Ben Hogan had the right idea about putting: Abolish it. Never a great putter, Hogan suggested greens be replaced by huge funnels that would stretch to the following tees. That way an approach shot would land in a funnel, roll to the next tee and, voilà, no more putting.
Unfortunately the arbiter of the game in this country—the United States Golf Association—won't go along. "There has been no movement whatsoever to remove putting from the game of golf," says Tom Meeks, USGA director of rules and competitions. "And I can guarantee that it won't happen for at least a million years."
What to do, then, if putting ain't going away? What is the key to this most bewitching aspect of the game? Is there a Holy Grail or a Special Stick?
The answer is sad but inescapable. "There's no such thing as a magic wand," says the world's most famous customputter designer, T.P. (Truett Purser) Mills. A former airplane mechanic from Tuscaloosa, Ala. , Mills is the only designer of flat sticks who still charges Tour pros for his works. He made his first putters in an airport hangar in 1964, and scores of professional golfers, not to mention even' Republican president since Eisenhower, have used his models.
"If you blend all the components of a putter just right—weight, balance, feel and look—that's the best you can do," says Mills, 74. "Golfers are always looking for the newest magic blend, like fishermen looking for a lure. If they like the way it looks and think it'll work, they'll buy it."
Indeed they will. According to the National Golf Foundation, $182 million worth of putters were sold in 1993. At an average of $75 a pop, that's a lot of putters.
If you're like most golfers and have five or 10 unmagical wands stashed away, you're not doing so badly. The world's best players—touring pros—are the ultimate suckers. Arnold Palmer is the worst. Even in his prime the King would take 10 to 12 putters with him to the practice green every day. His legendary collection once hovered around 3,000, but over the years he has lost some putters, given others to friends and donated hundreds to charity. He now has 1,500.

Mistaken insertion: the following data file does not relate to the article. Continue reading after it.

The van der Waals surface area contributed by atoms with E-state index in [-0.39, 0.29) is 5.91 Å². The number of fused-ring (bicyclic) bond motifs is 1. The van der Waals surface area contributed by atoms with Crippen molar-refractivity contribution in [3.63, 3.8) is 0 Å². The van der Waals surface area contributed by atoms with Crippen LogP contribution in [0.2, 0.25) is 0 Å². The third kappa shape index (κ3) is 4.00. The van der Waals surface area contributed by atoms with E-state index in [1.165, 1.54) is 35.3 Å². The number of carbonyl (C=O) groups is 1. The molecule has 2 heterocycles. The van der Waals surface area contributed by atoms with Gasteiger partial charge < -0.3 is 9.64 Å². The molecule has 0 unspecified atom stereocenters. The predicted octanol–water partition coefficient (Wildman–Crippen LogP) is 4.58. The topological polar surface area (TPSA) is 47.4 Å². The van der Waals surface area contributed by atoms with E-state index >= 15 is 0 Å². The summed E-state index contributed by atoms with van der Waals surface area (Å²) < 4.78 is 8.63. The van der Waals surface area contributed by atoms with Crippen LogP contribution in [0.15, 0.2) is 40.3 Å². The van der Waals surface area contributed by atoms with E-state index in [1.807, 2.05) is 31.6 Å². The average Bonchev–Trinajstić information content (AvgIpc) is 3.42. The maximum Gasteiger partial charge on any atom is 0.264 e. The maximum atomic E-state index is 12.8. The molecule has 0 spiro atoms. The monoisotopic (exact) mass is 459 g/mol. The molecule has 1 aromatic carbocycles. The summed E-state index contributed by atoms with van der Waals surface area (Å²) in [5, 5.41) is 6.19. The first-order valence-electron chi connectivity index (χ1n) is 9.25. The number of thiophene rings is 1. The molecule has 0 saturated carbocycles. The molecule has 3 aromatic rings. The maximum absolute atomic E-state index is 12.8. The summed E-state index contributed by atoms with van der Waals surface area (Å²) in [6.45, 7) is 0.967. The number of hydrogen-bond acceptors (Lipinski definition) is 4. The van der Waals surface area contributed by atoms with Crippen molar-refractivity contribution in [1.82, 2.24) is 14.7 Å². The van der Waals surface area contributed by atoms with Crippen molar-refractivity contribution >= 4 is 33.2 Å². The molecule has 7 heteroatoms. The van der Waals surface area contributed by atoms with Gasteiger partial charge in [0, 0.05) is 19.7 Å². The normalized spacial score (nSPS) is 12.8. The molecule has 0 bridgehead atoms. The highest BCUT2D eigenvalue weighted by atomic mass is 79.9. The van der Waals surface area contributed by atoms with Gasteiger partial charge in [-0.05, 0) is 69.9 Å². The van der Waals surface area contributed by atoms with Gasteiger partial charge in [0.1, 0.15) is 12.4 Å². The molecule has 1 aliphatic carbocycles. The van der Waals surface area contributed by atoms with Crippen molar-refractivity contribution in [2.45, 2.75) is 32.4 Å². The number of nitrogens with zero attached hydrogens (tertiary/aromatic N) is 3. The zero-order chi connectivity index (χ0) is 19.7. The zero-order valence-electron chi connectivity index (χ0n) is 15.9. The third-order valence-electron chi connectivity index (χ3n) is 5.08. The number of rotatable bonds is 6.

Most pros are more reasonable. Scott Hoch has only 150 putters on the storage rack in his basement. Tom Lehman has 75 in his garage. Craig Stadler owns about 100, though he would have more if he hadn't deposited a plethora of putters in lakes, garbage cans, forests and other spots. Ben Crenshaw has used Little Ben—the Wilson 8802 blade his dad gave him 27 years ago—throughout his career, but he keeps 40 other putters at home in Austin, Texas. "They're backups," Crenshaw says with a grin. "Just in case."
Unless they want a T.P. Mills special, pros never have to pay for their putters. They get them from tour reps, the well-dressed, slick-talking company missionaries who stand on practice greens from dawn till dusk at tournaments trying to persuade pro after pro that theirs is the perfect putter. The theory is that consumers buy what the pros use, and recent history has proved that persuading a pro to use your putter can prove very profitable.
Bobby Grace ran a golf club collectibles business in St. Petersburg, Fla. , until he began designing putters full-time three years ago. In the spring of 1992 he took his first mallet designs to the PGA Tour, and for the next couple of years a handful of pros used his putters. Grace got the break every putter maker lives for last July at the St. Jude Classic. Before a practice round, Nick Price picked up one of the oversized aluminum mallets Grace had designed in 1992. Price used it in the final two rounds, shooting 66-64 to finish fourth. Thereafter, the club was known as The Fat Lady Swings.